The Consumer Rights Act 2015 is a huge document running to over one hundred pages, but what are the headline rights your need to be aware of when buying goods and services?
When are you entitled to a refund?
If goods are faulty and they were purchased from a UK based seller then you have a right to ask for it to be repaired or receive a full refund. You can get that refund up to 30 days after purchase and you must receive the money within 14 days.
If your goods become faulty after the 30-day period you can still get a repair or a replacement. If you are still unhappy after one repair you then have a right to a refund. This right extends to 6 months after purchase.
Even after 6 months you have the right to ask for a repair or replacement but the seller can now deduct some money for the use you have had out of the product.
You are not entitled to a refund if you just change your mind, although many sellers will exchange goods if they are in good condition. This is up to the individual retailers, they are not bound by law.
What about goods bought online?
Buying online is covered by the Distance Selling Regulations but the Consumer Act does cover digital goods such as films, games, music and ebooks.
If downloads do not work on your device you are only entitled to a replacement, not a refund. The retailer may offer a partial refund but often when purchasing downloads, it states clearly what software you need for it to work properly.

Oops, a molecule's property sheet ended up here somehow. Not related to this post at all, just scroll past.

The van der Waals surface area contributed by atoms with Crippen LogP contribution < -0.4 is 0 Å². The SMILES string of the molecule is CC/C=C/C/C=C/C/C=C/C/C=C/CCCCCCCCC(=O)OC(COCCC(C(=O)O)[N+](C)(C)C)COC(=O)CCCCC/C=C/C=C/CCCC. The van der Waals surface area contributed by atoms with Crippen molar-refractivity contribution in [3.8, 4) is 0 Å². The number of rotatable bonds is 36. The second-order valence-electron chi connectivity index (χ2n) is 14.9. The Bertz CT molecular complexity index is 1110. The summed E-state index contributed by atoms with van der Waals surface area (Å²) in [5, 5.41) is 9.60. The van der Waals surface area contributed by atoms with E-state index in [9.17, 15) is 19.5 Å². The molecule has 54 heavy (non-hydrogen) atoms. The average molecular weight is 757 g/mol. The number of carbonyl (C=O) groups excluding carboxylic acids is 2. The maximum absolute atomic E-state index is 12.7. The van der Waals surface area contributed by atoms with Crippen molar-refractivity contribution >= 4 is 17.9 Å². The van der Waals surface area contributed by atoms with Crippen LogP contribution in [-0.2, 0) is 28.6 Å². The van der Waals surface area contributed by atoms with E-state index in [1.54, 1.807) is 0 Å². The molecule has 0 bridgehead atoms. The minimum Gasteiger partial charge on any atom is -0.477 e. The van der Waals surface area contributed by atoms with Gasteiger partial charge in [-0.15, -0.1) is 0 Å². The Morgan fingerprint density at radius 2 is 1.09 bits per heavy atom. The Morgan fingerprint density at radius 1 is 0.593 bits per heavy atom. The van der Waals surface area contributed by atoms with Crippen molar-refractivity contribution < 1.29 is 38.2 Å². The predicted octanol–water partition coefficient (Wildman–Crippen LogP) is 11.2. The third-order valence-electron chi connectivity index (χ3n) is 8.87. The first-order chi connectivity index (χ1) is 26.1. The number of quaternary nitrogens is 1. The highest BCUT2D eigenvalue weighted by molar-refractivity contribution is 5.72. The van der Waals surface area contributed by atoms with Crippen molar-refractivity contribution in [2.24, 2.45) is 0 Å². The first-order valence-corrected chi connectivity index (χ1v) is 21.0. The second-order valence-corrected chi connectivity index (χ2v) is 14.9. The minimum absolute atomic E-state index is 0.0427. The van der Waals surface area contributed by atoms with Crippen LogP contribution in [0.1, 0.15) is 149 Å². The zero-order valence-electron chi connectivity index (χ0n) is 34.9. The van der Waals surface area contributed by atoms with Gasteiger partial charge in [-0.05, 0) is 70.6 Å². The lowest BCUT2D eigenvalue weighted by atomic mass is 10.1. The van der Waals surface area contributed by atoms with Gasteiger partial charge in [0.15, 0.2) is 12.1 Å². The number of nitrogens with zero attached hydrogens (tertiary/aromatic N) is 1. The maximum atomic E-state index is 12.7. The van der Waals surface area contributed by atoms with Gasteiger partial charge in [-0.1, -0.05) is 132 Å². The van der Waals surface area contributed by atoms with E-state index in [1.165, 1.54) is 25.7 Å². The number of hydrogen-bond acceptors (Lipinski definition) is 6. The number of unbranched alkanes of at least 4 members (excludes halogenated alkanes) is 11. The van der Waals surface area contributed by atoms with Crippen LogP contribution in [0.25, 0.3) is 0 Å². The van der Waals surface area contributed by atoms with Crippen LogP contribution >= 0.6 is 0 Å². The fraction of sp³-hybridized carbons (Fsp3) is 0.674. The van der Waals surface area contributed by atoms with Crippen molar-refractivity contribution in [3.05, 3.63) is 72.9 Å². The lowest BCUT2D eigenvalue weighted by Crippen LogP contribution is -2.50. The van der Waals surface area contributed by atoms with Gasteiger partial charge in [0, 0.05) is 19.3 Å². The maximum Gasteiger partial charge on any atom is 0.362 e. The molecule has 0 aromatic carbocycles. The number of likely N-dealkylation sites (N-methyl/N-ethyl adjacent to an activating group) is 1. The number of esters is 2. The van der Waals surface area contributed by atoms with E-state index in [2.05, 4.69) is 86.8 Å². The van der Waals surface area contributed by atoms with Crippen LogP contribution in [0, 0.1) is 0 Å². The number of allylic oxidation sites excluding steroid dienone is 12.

If you download something that carries a virus, that requires your computer to be repaired, you are entitled to compensation.
Are second hand goods covered by the Consumer Act?
Yes, they are when bought from a retailer rather than an individual. On ebay the business selling the product is liable, not eBay itself. Second hand goods bought in a shop are also covered.
What are my rights if I am unhappy with a service?
All services are covered by the Consumer Act. Services should be delivered “with reasonable care”. If you are unhappy with the service you have received you have the right to ask the provider to put it right or give you a refund, if that is your preference.
What if the provider refuses to give me my money back?
The Small Claims Court can be used but this can be expensive. An Alternative Dispute Resolution (ADR) scheme has been set up to help consumers resolve an issue without having to go to court.
If you need any advice the Citizens Advice Bureau can help. www.citizensadvice.org.uk